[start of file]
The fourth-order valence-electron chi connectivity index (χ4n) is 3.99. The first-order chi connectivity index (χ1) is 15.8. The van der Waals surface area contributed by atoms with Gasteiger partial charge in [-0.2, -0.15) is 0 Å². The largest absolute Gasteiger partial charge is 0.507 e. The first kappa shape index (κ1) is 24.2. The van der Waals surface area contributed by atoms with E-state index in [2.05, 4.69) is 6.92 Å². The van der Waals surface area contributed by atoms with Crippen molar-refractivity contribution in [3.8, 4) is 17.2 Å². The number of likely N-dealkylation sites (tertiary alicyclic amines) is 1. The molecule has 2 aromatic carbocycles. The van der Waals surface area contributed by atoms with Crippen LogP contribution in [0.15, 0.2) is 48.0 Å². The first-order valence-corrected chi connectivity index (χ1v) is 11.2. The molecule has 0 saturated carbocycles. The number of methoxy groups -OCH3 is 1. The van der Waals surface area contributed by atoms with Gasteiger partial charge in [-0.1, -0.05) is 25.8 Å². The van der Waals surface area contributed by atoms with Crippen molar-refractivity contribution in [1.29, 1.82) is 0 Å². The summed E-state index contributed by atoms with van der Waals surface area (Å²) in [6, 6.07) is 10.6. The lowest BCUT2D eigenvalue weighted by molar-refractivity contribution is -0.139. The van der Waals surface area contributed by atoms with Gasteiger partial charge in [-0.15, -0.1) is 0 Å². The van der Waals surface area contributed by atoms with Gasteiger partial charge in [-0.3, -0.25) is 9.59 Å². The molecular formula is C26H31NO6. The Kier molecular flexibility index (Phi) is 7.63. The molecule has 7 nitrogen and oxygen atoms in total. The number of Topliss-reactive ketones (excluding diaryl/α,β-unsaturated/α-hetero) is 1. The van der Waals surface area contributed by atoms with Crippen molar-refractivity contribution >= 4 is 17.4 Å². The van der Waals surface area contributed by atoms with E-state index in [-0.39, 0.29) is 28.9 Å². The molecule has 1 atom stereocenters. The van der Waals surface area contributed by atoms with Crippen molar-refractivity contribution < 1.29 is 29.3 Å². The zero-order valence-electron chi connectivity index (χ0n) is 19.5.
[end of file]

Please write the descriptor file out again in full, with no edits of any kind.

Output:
The fourth-order valence-electron chi connectivity index (χ4n) is 3.99. The first-order chi connectivity index (χ1) is 15.8. The van der Waals surface area contributed by atoms with Gasteiger partial charge in [-0.2, -0.15) is 0 Å². The largest absolute Gasteiger partial charge is 0.507 e. The first kappa shape index (κ1) is 24.2. The van der Waals surface area contributed by atoms with E-state index in [2.05, 4.69) is 6.92 Å². The van der Waals surface area contributed by atoms with Crippen molar-refractivity contribution in [3.8, 4) is 17.2 Å². The number of likely N-dealkylation sites (tertiary alicyclic amines) is 1. The molecule has 2 aromatic carbocycles. The van der Waals surface area contributed by atoms with Crippen LogP contribution in [0.15, 0.2) is 48.0 Å². The first-order valence-corrected chi connectivity index (χ1v) is 11.2. The molecule has 0 saturated carbocycles. The number of methoxy groups -OCH3 is 1. The van der Waals surface area contributed by atoms with Gasteiger partial charge in [-0.1, -0.05) is 25.8 Å². The van der Waals surface area contributed by atoms with Crippen molar-refractivity contribution in [1.29, 1.82) is 0 Å². The summed E-state index contributed by atoms with van der Waals surface area (Å²) in [6, 6.07) is 10.6. The lowest BCUT2D eigenvalue weighted by molar-refractivity contribution is -0.139. The van der Waals surface area contributed by atoms with Gasteiger partial charge in [-0.15, -0.1) is 0 Å². The van der Waals surface area contributed by atoms with Gasteiger partial charge in [-0.3, -0.25) is 9.59 Å². The molecular formula is C26H31NO6. The Kier molecular flexibility index (Phi) is 7.63. The molecule has 7 nitrogen and oxygen atoms in total. The number of Topliss-reactive ketones (excluding diaryl/α,β-unsaturated/α-hetero) is 1. The van der Waals surface area contributed by atoms with Crippen molar-refractivity contribution >= 4 is 17.4 Å². The van der Waals surface area contributed by atoms with E-state index in [-0.39, 0.29) is 28.9 Å². The molecule has 1 atom stereocenters. The van der Waals surface area contributed by atoms with Crippen molar-refractivity contribution < 1.29 is 29.3 Å². The zero-order valence-electron chi connectivity index (χ0n) is 19.5.